A full-size replica of a Spitfire aircraft joined in double celebrations at Talyllyn Railway at Tywyn when the RAF came to town.
The centenary of both the RAF and Talyllyn Railway’s ex-RAF locomotive No.6 ‘Douglas’ was celebrated on June 1. The locomotive is believed to be the only piece of equipment from the foundation of the RAF in regular service today.
No 6 Douglas can be regularly seen taking passengers on a journey between Tywyn and Nant Gwernol.
To mark the centenaries a special event had been laid on, with the Spitfire replica being erected at Tywyn Wharf Station. A wide variety of RAF personnel assembled, along with other guests.
Air Officer Wales Air Commodore Adrian Williams spoke of the RAF’s connections with Tywyn, particularly those from the locality who had served with distinction in the service of their country.
Bishop of Bangor, the Rt Revd Andy John, addressed a group of local schoolchildren on the history of No 6 Douglas, before blessing the locomotive assisted by the Vicar of Tywyn, the Rev Dr Ruth Hansford. Guests then took a special trip behind No.6 part the way up the railway.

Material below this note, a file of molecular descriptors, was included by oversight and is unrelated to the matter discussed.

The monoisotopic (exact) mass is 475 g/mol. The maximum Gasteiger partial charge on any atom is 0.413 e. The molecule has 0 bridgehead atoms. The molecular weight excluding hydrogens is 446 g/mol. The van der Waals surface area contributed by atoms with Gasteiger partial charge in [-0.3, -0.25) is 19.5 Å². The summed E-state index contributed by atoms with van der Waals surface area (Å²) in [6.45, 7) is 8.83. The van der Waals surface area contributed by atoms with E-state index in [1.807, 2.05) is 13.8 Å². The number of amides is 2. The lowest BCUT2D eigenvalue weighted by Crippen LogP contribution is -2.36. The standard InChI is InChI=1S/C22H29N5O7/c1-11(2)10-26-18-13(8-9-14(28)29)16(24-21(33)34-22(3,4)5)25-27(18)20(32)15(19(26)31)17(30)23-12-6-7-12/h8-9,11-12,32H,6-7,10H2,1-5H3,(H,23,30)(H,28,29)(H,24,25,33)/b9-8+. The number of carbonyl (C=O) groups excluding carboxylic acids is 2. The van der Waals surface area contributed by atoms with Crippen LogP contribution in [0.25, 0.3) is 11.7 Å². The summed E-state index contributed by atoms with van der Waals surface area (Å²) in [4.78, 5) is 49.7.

The event was part of a larger event over the weekend, called ‘Leave on the Line’, which recalled in part some of the aspects of wartime in this part of Wales.
The weekend included a re-enactment of the ‘Calshot Express’, which used to run along Calshot Spit in Hampshire, which was where locomotive No.6 spent most of its RAF career hauling goods and personnel between the mainland and the RAF’s seaplane base on the spithead.
This base was also used for the Schneider Trophy races in 1929 and 1931 – on both occasions the trophy was won by planes designed by R. J. Mitchell and formed the basis for his design for the Spitfire.